The existence of gravitational waves, or ripples in space and time, has long been predicted, but the elusive phenomenon has eluded scientists for decades. Now researchers are proposing a new method to detect these cosmic wrinkles that relies on the quantum nature of atoms.
Gravitational waves are a consequence of Einstein's general theory of relativity, which posits that massive objects warp the space-time around them, causing other objects, and even light, to travel along curved paths when they pass nearby. Objects with very strong gravitational fields, such as black holes or dense stars orbiting in binary pairs, should create gravitational waves so powerful they are detectable here on Earth.
However, no experiment has yet found definitive proof that gravity waves exist. A group of physicists led by Stanford University's Peter Graham hopes to change that, though, with a new detection method they call "atom interferometry." [The Search for Gravity Waves (Gallery)]
"No one's yet seen a gravitational wave, but that's not the reason most of us are really excited about it," Graham told SPACE.com. "We're all basically certain gravitational waves are there. But you could build a gravitational wave telescope and use gravitational waves to look at the whole universe."
By studying the information embedded in these space-time wrinkles, he explained, scientists could learn about the objects that made them, and probe exotic phenomena such as black holes, neutron stars and other dense objects. They could also explore the mysteries of gravity, which is still not well understood. "You might learn something about gravity in what's called the 'strong field regime,' where gravity is far beyond the strength of anything we can make in the lab," Graham said.
Gravity wave detectors
Current experiments hunting gravity waves look for distortions to the lengths of long walls caused when space-time ripples pass through them. The most sensitive gravity wave detector is LIGO (the Laser Interferometer Gravitational Wave Observatory), which comprises three detectors in Louisiana and Washington. Each has two arms, between 1.2 miles (2 kilometers) and 2.5 miles (4 kilometers) long, that are perpendicular to each other.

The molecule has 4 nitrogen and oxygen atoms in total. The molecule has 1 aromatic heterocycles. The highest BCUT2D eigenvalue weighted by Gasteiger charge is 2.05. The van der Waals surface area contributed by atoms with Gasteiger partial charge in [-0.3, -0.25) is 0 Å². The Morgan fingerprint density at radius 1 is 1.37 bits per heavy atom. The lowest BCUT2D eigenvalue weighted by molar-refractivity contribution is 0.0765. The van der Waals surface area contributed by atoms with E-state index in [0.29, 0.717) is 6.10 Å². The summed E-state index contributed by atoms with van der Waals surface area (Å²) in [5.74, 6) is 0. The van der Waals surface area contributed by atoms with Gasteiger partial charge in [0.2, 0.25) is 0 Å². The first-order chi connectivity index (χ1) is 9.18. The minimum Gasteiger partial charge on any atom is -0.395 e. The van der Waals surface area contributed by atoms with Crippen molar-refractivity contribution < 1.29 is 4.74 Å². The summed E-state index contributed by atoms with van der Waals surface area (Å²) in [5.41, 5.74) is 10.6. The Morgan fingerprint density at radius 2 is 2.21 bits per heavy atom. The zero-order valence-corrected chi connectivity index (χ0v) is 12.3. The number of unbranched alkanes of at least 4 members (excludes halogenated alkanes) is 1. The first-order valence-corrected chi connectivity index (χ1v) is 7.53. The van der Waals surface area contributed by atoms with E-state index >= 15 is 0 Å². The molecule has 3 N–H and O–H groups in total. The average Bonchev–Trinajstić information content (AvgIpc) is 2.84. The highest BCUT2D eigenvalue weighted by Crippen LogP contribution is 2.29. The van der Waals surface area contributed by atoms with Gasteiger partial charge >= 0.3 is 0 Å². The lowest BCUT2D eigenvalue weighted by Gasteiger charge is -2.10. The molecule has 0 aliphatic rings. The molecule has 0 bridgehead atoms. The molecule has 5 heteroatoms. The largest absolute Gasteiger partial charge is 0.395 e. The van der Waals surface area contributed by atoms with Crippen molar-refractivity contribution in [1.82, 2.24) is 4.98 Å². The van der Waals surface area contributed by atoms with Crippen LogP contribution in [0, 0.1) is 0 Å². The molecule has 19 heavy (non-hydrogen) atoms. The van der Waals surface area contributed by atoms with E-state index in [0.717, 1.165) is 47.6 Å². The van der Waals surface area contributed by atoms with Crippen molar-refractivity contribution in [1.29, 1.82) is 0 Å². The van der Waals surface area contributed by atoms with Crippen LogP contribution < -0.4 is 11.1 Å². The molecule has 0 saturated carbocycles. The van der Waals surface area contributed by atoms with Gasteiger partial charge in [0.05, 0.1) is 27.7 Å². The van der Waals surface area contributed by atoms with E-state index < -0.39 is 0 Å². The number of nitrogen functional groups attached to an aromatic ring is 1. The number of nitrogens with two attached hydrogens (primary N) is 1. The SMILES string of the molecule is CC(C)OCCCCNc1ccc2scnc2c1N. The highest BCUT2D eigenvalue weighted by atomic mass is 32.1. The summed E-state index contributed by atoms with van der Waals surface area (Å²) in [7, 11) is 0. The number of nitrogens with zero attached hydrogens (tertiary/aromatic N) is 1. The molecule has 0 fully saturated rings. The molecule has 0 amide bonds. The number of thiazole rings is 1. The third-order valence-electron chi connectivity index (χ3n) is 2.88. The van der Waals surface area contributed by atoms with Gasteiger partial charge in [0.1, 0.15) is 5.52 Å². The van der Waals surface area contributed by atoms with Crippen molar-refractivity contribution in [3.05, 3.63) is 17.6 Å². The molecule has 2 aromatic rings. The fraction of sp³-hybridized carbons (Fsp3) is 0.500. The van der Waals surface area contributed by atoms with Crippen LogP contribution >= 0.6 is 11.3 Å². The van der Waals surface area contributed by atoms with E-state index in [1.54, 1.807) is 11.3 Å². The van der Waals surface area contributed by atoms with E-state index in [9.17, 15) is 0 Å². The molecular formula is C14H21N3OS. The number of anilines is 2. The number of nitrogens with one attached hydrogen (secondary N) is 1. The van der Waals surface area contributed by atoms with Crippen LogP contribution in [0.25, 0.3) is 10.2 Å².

If a gravitational wave passed through, it should stretch one arm, while shortening the other, depending on its orientation. Using sensitive lasers whose light is split — one beam down one arm, another down the other — LIGO is equipped to detect minute changes to the length of its walls. However, this detection method, called laser interferometry, is very susceptible to laser noise, or random fluctuations in laser light, that could simulate the effects of gravity waves.
To get around the problem of laser noise, Graham and his colleagues want to use atoms instead of lasers. Instead of splitting a laser beam in two, the scientists plan to essentially split an atom — a prospect made possible by quantum mechanics. According to this theory, particles are less like tiny marbles and more like hazy clouds of probability described by equations called wave functions. They don't definitively exist in a certain place at a certain time unless pinned down by direct measurements.
Splitting the atom
For atom interferometry, the wave function of an atom is split. "The atom is in a weird quantum mechanical combination of here and there," Graham said. "If a gravity wave flies through this interferometer, then the two halves of the atom will accelerate with respect to each other because of this gravity wave."
To measure this acceleration, the experiment would use lasers, potentially introducing the laser noise problem all over again. To avoid this difficulty, the researchers want to launch two atom interferometers on two satellites that would orbit a set distance apart. "If you shine the same laser beam simultaneously on the two atom interferometers, then you get the same noise read into both of the atoms, but the gravitational wave signal is not the same at the two spots, so that's the key," Graham said, adding that the laser noise can be compared and subtracted out of the signal.
The experiment works best on spacecraft, rather than on the ground, because the normal vibrations and shaking of the Earth could contaminate measurements made in ground-based detectors.
The researchers estimate such a mission would cost between $100 million and $1 billion — not a bargain, though significantly cheaper than proposed space-based laser interferometers, which would require three satellites, not two. A planned joint U.S.-European gravity wave-hunting laser interferometer space mission called LISA (the Laser Interferometer Space Antenna) was canceled in 2011 due to lack of funding.
The scientists detail the atom interferometer concept in the April 25 issue of the journal Physical Review Letters.